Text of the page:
Movie Films Professionally Transferred to Digital Video

Transferring film to video requires highly specialized equipment and processes. The series of videos below (Coming soon, in Spring 2013) will describe, demonstrate, and compare our systems and services so you can make an informed choice.  We have some exciting new developments–a new frame by frame system, some new advanced film-specific restoration processes, and a new low-cost option as well.

Boys with Super 8mm FilmsThe Process:

Every job is customized to follow the most effective means of transforming your movies from film on reels into the ideal finished product of your choosing.

The Express service (below) takes a shortcut that generally does not compromise the quality of the transfer, but does restrict or eliminate many of the post-production possibilities that make the Archival service so valuable.

Click here for price list

Express Service

Choose this if your film is important enough for a very good transfer, but not enough to justify any optional expense. Both lower and higher cost HD options are coming available, and a video to compare them all.

The Process

  1. Preparation: Cleaning, inspection, and repairs as needed.Optional consolidation of small reels to large.
  2. Transfer film direct to the DVD-ready MPEG-2 File format.
  3. Compiling and optional basic editing and re-arranging of segments.
  4. Optional menu creation with identifying titles and thumbnails.
  5. Create master DVD; burn additional DVDs from the master file.
  6. Typeset and print title information on all DVDs and load into cases.

 

DVD artwork from Film frame

 

 

 

 

 

 

 

 

 

 

 

 

 

Archival Service

Choose this if you value your film as important history to be optimally preserved and presented, with further options to improve, edit, and enhance the finished product.

The Process

Same as the Express Service, except that step 2 transfers the film to the less-compressed, edit-friendly AVI format, before outputting & encoding to MPEG-2 and continuing on to DVD.  The AVI format enables the following processes to occur in the order as follows:

1. Precise and extensive editing and re-arranging of material.

2. Fix, by re-doing & editing, any technical
problems in the transfer.

3. Color Correction not only corrects the color problems of various film stocks having been used for both indoor and outdoor lighting conditions, but also corrects for and optimizes the saturation, brightness, and contrast of the film images to the new specifications of digital video.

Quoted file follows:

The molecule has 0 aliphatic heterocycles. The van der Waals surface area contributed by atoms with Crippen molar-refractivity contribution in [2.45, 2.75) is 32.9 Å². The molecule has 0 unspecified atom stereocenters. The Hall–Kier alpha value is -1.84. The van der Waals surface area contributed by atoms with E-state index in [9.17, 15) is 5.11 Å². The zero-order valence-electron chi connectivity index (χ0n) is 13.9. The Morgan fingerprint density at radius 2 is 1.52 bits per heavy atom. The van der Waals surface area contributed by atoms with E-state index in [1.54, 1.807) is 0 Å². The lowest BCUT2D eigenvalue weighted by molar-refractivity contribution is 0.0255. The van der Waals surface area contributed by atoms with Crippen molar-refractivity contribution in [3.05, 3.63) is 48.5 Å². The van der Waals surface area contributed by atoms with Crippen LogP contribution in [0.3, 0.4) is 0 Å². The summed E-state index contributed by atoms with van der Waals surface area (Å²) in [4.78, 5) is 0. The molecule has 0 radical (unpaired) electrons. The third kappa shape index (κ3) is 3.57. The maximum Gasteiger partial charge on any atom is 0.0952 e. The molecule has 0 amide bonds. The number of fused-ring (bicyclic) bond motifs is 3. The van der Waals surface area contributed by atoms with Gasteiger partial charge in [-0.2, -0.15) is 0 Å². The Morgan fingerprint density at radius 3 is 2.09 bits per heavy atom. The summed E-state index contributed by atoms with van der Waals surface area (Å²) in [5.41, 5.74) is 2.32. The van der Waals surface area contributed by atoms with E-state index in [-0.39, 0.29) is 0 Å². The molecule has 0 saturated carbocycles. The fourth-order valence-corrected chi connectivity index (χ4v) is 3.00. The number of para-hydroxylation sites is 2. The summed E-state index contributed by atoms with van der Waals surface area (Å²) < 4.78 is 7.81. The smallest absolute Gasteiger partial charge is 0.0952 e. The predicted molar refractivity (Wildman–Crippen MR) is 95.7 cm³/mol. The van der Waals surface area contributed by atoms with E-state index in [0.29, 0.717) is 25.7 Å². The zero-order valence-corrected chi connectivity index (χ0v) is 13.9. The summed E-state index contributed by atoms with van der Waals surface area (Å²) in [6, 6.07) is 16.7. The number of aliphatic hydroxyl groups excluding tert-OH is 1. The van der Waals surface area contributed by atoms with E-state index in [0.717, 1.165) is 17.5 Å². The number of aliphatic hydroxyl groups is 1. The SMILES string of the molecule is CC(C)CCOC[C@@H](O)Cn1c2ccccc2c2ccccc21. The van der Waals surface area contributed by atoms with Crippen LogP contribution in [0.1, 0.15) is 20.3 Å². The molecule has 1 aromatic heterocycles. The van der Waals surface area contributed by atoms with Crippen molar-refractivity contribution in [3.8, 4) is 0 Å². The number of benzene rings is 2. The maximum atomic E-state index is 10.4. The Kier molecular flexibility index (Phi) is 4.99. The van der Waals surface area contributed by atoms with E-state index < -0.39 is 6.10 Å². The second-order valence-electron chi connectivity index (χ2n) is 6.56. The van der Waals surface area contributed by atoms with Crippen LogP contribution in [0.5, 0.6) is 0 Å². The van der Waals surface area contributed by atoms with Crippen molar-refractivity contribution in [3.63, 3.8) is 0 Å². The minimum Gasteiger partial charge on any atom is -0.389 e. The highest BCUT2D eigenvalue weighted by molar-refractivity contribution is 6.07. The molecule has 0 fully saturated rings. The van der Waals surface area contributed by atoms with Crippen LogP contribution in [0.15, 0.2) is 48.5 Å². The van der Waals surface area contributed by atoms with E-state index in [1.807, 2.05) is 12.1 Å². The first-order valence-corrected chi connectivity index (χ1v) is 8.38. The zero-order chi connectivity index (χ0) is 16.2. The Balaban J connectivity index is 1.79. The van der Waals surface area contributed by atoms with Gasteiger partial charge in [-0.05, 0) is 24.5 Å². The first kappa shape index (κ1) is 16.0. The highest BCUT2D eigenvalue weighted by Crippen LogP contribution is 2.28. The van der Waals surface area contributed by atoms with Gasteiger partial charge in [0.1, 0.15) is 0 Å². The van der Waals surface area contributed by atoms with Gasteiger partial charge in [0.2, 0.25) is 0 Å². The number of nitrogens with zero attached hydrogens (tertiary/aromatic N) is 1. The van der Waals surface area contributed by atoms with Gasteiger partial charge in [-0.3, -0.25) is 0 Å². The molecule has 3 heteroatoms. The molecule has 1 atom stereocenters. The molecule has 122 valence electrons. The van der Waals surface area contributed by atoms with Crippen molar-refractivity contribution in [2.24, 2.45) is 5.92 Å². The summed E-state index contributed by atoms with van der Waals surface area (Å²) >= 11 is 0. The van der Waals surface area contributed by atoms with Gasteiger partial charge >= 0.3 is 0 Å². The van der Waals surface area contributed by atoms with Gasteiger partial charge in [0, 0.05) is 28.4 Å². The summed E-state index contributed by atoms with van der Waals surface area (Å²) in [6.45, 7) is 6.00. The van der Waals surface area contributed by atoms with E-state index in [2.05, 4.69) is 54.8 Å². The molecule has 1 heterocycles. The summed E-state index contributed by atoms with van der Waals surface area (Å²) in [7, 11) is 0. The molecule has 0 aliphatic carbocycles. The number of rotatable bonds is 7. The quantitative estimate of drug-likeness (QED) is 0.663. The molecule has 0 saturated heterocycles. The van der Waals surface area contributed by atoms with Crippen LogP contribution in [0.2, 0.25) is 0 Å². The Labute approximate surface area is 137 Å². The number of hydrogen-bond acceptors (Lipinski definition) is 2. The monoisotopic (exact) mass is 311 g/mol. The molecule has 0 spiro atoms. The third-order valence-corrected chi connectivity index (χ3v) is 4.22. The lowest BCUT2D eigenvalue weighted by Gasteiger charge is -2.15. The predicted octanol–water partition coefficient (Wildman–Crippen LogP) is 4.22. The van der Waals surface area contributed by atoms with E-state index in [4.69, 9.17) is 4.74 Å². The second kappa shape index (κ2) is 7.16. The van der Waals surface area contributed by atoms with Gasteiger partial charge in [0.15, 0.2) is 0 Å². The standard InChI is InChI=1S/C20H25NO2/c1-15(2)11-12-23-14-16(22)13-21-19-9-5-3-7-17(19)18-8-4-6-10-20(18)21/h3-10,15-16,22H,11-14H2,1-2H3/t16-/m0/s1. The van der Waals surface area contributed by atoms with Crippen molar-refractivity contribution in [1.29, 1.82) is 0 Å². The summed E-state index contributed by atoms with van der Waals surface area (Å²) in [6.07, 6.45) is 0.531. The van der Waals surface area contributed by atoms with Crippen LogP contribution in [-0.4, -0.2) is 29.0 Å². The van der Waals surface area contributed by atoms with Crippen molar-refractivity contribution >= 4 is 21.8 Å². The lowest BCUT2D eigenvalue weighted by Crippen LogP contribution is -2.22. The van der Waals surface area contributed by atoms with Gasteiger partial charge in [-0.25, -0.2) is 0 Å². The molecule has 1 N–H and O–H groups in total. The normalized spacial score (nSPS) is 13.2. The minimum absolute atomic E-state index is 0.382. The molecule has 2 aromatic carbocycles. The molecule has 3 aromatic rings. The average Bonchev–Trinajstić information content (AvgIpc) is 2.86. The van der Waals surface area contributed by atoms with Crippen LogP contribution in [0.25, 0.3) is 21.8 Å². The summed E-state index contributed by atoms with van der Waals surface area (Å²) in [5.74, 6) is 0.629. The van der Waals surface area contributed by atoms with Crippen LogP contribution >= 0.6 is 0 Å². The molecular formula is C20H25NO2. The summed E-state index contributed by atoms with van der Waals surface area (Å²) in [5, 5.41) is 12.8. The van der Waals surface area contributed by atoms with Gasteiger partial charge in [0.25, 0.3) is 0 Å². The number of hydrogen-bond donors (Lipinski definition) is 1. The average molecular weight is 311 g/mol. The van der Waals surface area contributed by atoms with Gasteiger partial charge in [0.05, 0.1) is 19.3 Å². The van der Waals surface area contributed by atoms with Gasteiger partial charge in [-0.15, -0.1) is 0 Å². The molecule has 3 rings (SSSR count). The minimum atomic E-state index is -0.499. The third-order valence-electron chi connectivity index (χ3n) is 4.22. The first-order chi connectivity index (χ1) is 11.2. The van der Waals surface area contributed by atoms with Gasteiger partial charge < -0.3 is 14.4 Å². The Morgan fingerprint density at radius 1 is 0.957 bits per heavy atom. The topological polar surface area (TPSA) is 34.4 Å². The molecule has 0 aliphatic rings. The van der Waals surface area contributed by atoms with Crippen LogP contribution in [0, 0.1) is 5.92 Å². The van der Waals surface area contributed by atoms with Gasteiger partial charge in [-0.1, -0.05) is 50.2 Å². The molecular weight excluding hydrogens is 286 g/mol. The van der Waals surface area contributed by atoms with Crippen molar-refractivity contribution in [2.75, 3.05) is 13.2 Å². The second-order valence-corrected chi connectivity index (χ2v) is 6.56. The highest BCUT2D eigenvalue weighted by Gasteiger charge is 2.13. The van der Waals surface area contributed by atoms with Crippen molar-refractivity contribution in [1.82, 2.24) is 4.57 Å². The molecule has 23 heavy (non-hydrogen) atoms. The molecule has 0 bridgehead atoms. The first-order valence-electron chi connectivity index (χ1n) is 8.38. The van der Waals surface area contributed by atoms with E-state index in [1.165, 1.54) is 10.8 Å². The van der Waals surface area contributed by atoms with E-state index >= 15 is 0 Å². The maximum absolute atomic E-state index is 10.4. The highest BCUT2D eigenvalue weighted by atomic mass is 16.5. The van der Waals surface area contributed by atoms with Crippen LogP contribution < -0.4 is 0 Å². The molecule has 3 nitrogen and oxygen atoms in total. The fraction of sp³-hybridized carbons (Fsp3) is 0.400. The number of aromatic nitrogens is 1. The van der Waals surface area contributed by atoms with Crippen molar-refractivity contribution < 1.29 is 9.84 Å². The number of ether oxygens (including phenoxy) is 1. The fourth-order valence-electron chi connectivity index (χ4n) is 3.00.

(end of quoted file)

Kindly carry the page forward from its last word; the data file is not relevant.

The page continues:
4. Add Text Information such as names, places, and dates anywhere throughout the presentation.

5. A simple narration track can be a fun way to incorporate stories or personal reflections, and is also the most effective way to provide important background and factual information.

6. Music, of your choosing, can be a nice way to personalize, enhance, and liven up the silent film images.  When chosen and mixed carefully with the pictures, it can completely transform the viewing experience.

7. Still images can be made from any frame of film.  These images can become unique additions to your photo albums, and are most often used as the label design to print on the DVD, or as the basis for a slide show that makes for a nice bonus at the end to re-cap the film presentation.

This 3-minute excerpt shows a glimpse of West African Tribal life as it was before Civil War ravaged small tribes such as this one a few years later.  The project came to me as several small reels of super 8 film and a handful of audio cassettes.  After converting everything to digital, I made a initial reference DVD of the silent film, as well as audio CDs from the cassettes.  After a thorough review of both by the film maker, I had instructions to combine the appropriate segments of sound and picture.  Up until that point I had found both recordings to be interesting, but a bit too chaotic and seemingly random to make a deeper impression.  That all changed when sound met picture.  The footage came to life much more vividly than I had expected.  What had seemed like exotic but otherwise typical amateur recordings had suddenly transformed into living history.  After some experimentation with placement and editing, the somewhat distorted and jumbled sound that I had found difficult to listen to now seemed to fit right in as if it was recorded that way.
The client was thrilled to know that she could narrate the film in real time while watching it, so she prepared notes from from the DVD and her own diaries.  A lot of customers initially think it would be too elaborate or fancy to narrate their old home movies, but it’s very easy to do and is the most effective and personal way to transform the silent images from an entertaining curiosity into a meaningful experience.  The added context and colorful stories of this narration make the people and places real again, which is a sentimental reminder of journeys past, and a fitting tribute to old friends.